If you live in a rural area with black bears, one of the most important things to learn is how to keep those bears wild. Outdoorsman, Jim Mize explains how to keep bears at a distance (and from becoming a BIG nuisance) with a few preventative tips.
The presence of certain animals says a lot about the wildness of a place. For me, it’s bears, so when I had the opportunity to buy a cabin between a state park and a wilderness area, I jumped on it. This part of the state has a healthy black bear population.
If you live in an area with bears, they will pass through routinely as they travel. The key to keeping them wild and not becoming nuisances is to give them no reason to stay.
I learned this through experience shortly after I moved into the cabin. My lot is steep and my office window looks out from fifteen feet above ground level. Imagine the view from a deer stand and you have a good idea. I have a bird feeder hanging from a limb about six feet from my window, finding the birds a good distraction while I write. My Lab, Moose, has a pen alongside the cabin with the same view from ground level.
One afternoon while working, I heard one deep “Woof” from Moose. He rarely barks so I spun in my chair to stand and look out the window, surprising me and a black bear that was six feet away in the tree my feeder hung from. While he shimmied down, I snapped a few photos and we parted company.
That bird feeder is a good example of items that will cause bears to put you on their dining route
In fact, the best way to keep those bears traveling past your house is to give them no hint they will find a free meal at your place.
The South Carolina Department of Natural Resources (SCDNR) offers a number of suggestions for removing potential food sources for black bears. Bird feeders top their list.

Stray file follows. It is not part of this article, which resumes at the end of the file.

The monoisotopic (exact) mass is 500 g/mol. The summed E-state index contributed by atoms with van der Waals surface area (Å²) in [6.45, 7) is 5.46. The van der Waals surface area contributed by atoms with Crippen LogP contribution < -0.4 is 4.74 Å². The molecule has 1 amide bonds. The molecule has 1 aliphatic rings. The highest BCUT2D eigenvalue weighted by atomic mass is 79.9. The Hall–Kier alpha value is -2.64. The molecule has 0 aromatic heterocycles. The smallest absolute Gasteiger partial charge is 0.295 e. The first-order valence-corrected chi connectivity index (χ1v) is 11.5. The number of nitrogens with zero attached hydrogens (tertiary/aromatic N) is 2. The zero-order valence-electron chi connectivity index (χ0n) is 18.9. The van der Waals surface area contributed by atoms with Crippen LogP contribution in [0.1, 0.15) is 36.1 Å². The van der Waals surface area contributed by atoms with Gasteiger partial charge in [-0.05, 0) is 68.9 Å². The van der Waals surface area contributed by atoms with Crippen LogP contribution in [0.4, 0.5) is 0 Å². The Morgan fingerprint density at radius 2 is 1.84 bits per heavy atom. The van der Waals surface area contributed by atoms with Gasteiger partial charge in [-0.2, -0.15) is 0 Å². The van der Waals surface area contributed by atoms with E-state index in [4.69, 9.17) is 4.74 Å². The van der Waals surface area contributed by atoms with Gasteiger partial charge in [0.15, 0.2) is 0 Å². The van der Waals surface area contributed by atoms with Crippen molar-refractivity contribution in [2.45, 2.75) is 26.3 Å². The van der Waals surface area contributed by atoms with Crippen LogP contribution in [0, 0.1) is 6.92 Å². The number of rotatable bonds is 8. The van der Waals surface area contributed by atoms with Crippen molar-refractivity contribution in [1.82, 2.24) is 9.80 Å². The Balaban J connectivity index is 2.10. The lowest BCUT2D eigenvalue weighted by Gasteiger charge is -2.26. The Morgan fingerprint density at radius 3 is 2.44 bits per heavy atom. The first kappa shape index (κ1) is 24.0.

If bears start getting into your bird feeder the SCDNR suggests you take it down until the bear moves on. In my case, I kept experimenting with a height and distance from the tree trunk that put the feeder beyond the bear’s reach. Fifteen feet up and five feet out a limb seemed to do the trick for me. But while the bear was around, I did take the feeder down.
Access to garbage is another bear favorite
My Mom used to put her garbage on her screened-in porch for a neighbor to pick up. One day, she spotted a bear going through it, having entered through a hole it made in the screen. To discourage the bear, she pressed the panic button on the key fob for her car, appropriately sending the bear off in a panic where it exited through a different hole. Before fixing the screen, we had a little fun with her by putting up a bear crossing sign.
Now, we both keep garbage in our basements until the day of pick up and then put it out.
Pet and livestock food is another attractant for bears. The SCDNR suggests airtight storage containers if the food is kept outside. I bring Moose’s food in every night if he has any left over.
The SCDNR also suggests cleaning barbecue grills so the odors don’t attract bears. If yours has a metal cover, using it will also help deter bears.
The one season when bears become most likely to show up is during the family breakup
According to the North American Bear Center, yearlings are pushed away when the mother bears become ready to mate, usually in May or June. The yearlings become more unpredictable and the males usually wander off to find their own new territories. It’s this wandering that often gets them onto the evening news.
Feeding wildlife other than birds is illegal in some states and frowned upon in others. Providing food for bears makes them accustomed to humans and the SCDNR says this will also lead to nuisance behavior.
Last, the SCDNR recommends never approaching a bear for any reason, even if you know such photos will be a hit on social media. Left alone, bears passing through will do just that.
Seeing wildlife where we live is one of the reasons we all move to rural areas. To coexist properly with wild animals, we need to do our part to let them remain wild.